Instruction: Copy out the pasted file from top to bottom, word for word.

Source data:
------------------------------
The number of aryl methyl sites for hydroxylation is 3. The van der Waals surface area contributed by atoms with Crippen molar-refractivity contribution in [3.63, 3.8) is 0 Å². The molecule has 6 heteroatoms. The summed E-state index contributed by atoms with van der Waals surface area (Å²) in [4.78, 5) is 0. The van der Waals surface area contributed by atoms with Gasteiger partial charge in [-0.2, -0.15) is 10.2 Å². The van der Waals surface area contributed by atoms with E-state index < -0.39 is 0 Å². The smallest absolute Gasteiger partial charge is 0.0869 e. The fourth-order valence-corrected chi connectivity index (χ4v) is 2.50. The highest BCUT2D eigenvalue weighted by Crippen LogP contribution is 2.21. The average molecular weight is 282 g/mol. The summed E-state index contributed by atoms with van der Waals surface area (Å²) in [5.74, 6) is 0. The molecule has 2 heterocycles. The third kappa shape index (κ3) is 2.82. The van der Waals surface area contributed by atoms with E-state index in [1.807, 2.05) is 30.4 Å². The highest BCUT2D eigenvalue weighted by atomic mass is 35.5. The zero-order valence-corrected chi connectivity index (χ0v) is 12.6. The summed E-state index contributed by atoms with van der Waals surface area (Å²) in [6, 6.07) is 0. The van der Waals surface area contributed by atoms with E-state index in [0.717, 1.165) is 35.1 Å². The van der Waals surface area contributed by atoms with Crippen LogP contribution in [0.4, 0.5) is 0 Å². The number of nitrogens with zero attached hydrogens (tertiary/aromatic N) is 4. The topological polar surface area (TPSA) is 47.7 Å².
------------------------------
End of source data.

The number of aryl methyl sites for hydroxylation is 3. The van der Waals surface area contributed by atoms with Crippen molar-refractivity contribution in [3.63, 3.8) is 0 Å². The molecule has 6 heteroatoms. The summed E-state index contributed by atoms with van der Waals surface area (Å²) in [4.78, 5) is 0. The van der Waals surface area contributed by atoms with Gasteiger partial charge in [-0.2, -0.15) is 10.2 Å². The van der Waals surface area contributed by atoms with E-state index < -0.39 is 0 Å². The smallest absolute Gasteiger partial charge is 0.0869 e. The fourth-order valence-corrected chi connectivity index (χ4v) is 2.50. The highest BCUT2D eigenvalue weighted by Crippen LogP contribution is 2.21. The average molecular weight is 282 g/mol. The summed E-state index contributed by atoms with van der Waals surface area (Å²) in [5.74, 6) is 0. The molecule has 2 heterocycles. The third kappa shape index (κ3) is 2.82. The van der Waals surface area contributed by atoms with E-state index in [1.807, 2.05) is 30.4 Å². The highest BCUT2D eigenvalue weighted by atomic mass is 35.5. The zero-order valence-corrected chi connectivity index (χ0v) is 12.6. The summed E-state index contributed by atoms with van der Waals surface area (Å²) in [6, 6.07) is 0. The van der Waals surface area contributed by atoms with E-state index in [0.717, 1.165) is 35.1 Å². The van der Waals surface area contributed by atoms with Crippen LogP contribution in [0.4, 0.5) is 0 Å². The number of nitrogens with zero attached hydrogens (tertiary/aromatic N) is 4. The topological polar surface area (TPSA) is 47.7 Å².